Where do we go from here? The damage has been done, precedents have begun to be set. Launch delays have already reached critical mass, and show no sign of slowing down. The community has all but rolled over and submitted to this new way of life. That being said, I don’t think the damage is irreversible. There are still clear pathways available for us to take and turn this thing around before it is too late and we become set in our ways, and make no mistake that will happen if we continue to just roll over and accept the endless onslaught of launch delays.

First and foremost, the publishers for these games need to stop announcing release dates unless they are sure they’ll be able to meet it. That sounds simple enough right? It is not necessary to continue to put all of the added pressure of having an officially announced released date on your developers when the development process alone is stressful enough to deal with. I understand timelines are needed to continue to receive funding and support for your game, but quit rushing the process.

Creating a game is a delicate operation, and these developers just want to create the best game possible. Most of them aren’t even really in it for the money or the awards. All they want to do is have their handprints on something special that others enjoy to play. These are the games that end up being talked about for years to come, and in many cases change the way others approach future games.

“… profit can not be the leading motivation when creating a game”

These aren’t your yearly reskinned shooters and sports games I’m talking about here either. I am referring to the new, fresh, and unique forms of art that help to move the industry forward. The Witcher 3, GTA 5, Horizon Zero Dawn, Valheim, Valorant, Ghost of Tsushima. These are the IPs I am referring to when I say industry changers. Each one has grown into something special, none were rushed through a corporate lead development process, and all of them changed the way games in their genre are looked at moving forward.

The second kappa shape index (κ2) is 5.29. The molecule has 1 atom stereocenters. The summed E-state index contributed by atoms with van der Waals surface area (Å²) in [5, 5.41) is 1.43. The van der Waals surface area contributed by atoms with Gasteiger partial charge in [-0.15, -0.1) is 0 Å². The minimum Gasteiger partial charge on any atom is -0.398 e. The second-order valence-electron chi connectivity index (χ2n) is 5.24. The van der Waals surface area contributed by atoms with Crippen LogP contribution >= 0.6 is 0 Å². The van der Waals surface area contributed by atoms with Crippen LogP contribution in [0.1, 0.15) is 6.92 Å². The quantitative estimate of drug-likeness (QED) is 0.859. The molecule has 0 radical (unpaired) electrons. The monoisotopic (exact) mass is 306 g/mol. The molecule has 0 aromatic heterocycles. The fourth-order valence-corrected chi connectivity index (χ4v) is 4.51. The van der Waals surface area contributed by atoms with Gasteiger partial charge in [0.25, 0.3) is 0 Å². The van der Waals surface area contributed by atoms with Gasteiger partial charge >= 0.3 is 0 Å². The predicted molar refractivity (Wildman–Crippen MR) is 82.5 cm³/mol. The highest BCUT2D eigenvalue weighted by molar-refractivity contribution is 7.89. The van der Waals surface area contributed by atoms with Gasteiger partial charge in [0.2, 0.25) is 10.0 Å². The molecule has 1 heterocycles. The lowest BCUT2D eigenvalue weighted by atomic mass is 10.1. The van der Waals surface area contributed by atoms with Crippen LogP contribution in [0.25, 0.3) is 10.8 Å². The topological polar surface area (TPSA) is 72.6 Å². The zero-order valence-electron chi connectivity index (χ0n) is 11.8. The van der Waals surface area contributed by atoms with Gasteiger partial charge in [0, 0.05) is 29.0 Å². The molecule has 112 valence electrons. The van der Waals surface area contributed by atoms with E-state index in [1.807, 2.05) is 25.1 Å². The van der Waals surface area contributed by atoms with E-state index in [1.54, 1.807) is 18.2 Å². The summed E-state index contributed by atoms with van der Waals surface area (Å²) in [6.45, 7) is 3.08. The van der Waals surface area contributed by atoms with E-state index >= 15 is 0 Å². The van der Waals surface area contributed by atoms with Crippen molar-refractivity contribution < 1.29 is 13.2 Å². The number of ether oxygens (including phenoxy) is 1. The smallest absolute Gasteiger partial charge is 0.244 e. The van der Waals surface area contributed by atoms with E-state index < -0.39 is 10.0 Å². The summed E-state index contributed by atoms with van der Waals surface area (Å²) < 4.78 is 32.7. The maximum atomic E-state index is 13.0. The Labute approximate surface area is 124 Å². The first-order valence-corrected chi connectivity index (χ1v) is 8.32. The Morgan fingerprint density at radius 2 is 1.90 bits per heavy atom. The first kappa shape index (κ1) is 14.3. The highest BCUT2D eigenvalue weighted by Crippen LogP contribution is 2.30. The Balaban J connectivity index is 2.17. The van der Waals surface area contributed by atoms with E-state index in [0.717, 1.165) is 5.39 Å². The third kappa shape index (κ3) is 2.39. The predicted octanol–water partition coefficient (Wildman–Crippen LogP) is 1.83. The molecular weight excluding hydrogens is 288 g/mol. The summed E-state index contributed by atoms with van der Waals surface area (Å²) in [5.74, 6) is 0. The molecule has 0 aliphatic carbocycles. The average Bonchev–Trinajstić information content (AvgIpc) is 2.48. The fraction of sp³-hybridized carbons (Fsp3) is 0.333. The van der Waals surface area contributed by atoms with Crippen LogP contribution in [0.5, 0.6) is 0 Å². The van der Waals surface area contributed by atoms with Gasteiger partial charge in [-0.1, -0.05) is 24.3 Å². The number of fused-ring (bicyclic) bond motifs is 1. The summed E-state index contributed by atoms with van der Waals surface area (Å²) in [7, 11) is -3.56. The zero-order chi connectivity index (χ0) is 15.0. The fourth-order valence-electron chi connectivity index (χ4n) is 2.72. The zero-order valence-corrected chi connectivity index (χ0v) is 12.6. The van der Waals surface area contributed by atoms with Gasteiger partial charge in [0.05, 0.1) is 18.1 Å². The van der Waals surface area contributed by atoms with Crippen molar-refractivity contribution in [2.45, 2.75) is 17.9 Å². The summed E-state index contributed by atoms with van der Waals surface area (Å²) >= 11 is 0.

Am I saying we aren’t allowed to be motivated by profit when creating a game? No. Clearly that part of it is necessary, otherwise all we would have is a bunch of small indie developers making games, and we’d rarely see a AAA game. My point is that profit can not be the leading motivation when creating a game, or more often than not you will see games facing similar fates upon release as Cyberpunk 2077 did.

As far as the community goes, we just can’t keep handing out awards and praise to every company that chooses to push back their games. It is really that simple. Show some heart, express your frustration, show them that you care enough to tell them when they’ve made a mistake. You also have to be somewhat informed, and know when it is appropriate to verbally crucify these companies and when it is not. Sometimes it is necessary to delay games in situations like what happened to New World. Amazon Studios announced that they would delay the game after players experienced a significant amount of bugs while playing the limited time beta. This helped their launch to go much smoother, and they were then able to focus on other issues that popped up at launch like the servers being full after having more player traffic than expected.

We can’t be crucifying every company that delays their game, but at the same time you can’t just accept regular launch delays as the new normal. Stop letting the Cyberpunk situation scare you into being bullied by these publishers, or I promise you delays will become a regularity. This is my prophecy, and my prophecy is truth.

No nonsense foresight into the future of gaming, tech, and entertainment, even a dash of my own personal mindset from any given day.